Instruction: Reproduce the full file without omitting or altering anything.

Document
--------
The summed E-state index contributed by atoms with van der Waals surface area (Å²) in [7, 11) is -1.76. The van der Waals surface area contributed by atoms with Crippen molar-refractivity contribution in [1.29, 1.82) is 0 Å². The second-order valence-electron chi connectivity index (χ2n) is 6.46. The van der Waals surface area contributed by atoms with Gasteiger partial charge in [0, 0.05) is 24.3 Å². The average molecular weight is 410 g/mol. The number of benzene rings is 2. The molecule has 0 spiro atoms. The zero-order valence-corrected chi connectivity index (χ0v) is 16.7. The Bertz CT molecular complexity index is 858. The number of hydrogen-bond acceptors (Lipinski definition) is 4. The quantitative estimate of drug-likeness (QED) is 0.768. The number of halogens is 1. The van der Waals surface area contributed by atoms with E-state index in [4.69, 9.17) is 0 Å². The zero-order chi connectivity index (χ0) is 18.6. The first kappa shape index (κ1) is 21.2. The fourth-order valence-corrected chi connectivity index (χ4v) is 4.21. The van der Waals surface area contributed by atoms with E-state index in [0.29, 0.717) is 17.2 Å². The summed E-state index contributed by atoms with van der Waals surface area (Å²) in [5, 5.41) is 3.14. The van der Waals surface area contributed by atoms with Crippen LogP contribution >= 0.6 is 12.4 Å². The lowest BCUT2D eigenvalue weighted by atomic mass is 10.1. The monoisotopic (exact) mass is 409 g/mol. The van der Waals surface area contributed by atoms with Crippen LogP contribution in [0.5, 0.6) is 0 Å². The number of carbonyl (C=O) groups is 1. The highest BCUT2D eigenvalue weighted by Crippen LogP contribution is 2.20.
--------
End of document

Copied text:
The summed E-state index contributed by atoms with van der Waals surface area (Å²) in [7, 11) is -1.76. The van der Waals surface area contributed by atoms with Crippen molar-refractivity contribution in [1.29, 1.82) is 0 Å². The second-order valence-electron chi connectivity index (χ2n) is 6.46. The van der Waals surface area contributed by atoms with Gasteiger partial charge in [0, 0.05) is 24.3 Å². The average molecular weight is 410 g/mol. The number of benzene rings is 2. The molecule has 0 spiro atoms. The zero-order valence-corrected chi connectivity index (χ0v) is 16.7. The Bertz CT molecular complexity index is 858. The number of hydrogen-bond acceptors (Lipinski definition) is 4. The quantitative estimate of drug-likeness (QED) is 0.768. The number of halogens is 1. The van der Waals surface area contributed by atoms with E-state index in [4.69, 9.17) is 0 Å². The zero-order chi connectivity index (χ0) is 18.6. The first kappa shape index (κ1) is 21.2. The fourth-order valence-corrected chi connectivity index (χ4v) is 4.21. The van der Waals surface area contributed by atoms with E-state index in [0.29, 0.717) is 17.2 Å². The summed E-state index contributed by atoms with van der Waals surface area (Å²) in [5, 5.41) is 3.14. The van der Waals surface area contributed by atoms with Crippen LogP contribution >= 0.6 is 12.4 Å². The lowest BCUT2D eigenvalue weighted by atomic mass is 10.1. The monoisotopic (exact) mass is 409 g/mol. The van der Waals surface area contributed by atoms with Crippen LogP contribution in [0.5, 0.6) is 0 Å². The number of carbonyl (C=O) groups is 1. The highest BCUT2D eigenvalue weighted by Crippen LogP contribution is 2.20.